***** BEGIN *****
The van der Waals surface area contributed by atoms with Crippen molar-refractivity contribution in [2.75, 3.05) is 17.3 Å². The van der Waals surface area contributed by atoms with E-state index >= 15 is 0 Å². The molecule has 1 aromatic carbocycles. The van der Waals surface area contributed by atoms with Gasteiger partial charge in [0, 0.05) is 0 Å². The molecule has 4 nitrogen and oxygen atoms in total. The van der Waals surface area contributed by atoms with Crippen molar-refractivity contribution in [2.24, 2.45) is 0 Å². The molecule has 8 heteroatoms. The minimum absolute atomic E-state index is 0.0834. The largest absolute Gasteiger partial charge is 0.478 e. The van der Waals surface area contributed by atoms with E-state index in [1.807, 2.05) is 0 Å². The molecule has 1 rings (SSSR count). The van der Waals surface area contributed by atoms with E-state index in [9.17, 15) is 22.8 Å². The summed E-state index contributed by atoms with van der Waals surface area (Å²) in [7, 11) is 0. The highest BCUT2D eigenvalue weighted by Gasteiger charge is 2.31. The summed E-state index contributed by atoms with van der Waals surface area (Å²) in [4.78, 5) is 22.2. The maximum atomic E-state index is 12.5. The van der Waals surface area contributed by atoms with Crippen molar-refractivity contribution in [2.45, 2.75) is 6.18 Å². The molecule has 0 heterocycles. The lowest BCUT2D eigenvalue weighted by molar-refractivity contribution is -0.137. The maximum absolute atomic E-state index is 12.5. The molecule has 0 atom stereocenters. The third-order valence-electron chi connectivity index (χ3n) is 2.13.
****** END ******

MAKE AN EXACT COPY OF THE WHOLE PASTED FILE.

The van der Waals surface area contributed by atoms with Crippen molar-refractivity contribution in [2.75, 3.05) is 17.3 Å². The van der Waals surface area contributed by atoms with E-state index >= 15 is 0 Å². The molecule has 1 aromatic carbocycles. The van der Waals surface area contributed by atoms with Gasteiger partial charge in [0, 0.05) is 0 Å². The molecule has 4 nitrogen and oxygen atoms in total. The van der Waals surface area contributed by atoms with Crippen molar-refractivity contribution in [2.24, 2.45) is 0 Å². The molecule has 8 heteroatoms. The minimum absolute atomic E-state index is 0.0834. The largest absolute Gasteiger partial charge is 0.478 e. The van der Waals surface area contributed by atoms with E-state index in [1.807, 2.05) is 0 Å². The molecule has 1 rings (SSSR count). The van der Waals surface area contributed by atoms with E-state index in [9.17, 15) is 22.8 Å². The summed E-state index contributed by atoms with van der Waals surface area (Å²) in [7, 11) is 0. The highest BCUT2D eigenvalue weighted by Gasteiger charge is 2.31. The summed E-state index contributed by atoms with van der Waals surface area (Å²) in [4.78, 5) is 22.2. The maximum atomic E-state index is 12.5. The van der Waals surface area contributed by atoms with Crippen molar-refractivity contribution in [2.45, 2.75) is 6.18 Å². The molecule has 0 heterocycles. The lowest BCUT2D eigenvalue weighted by molar-refractivity contribution is -0.137. The maximum absolute atomic E-state index is 12.5. The molecule has 0 atom stereocenters. The third-order valence-electron chi connectivity index (χ3n) is 2.13.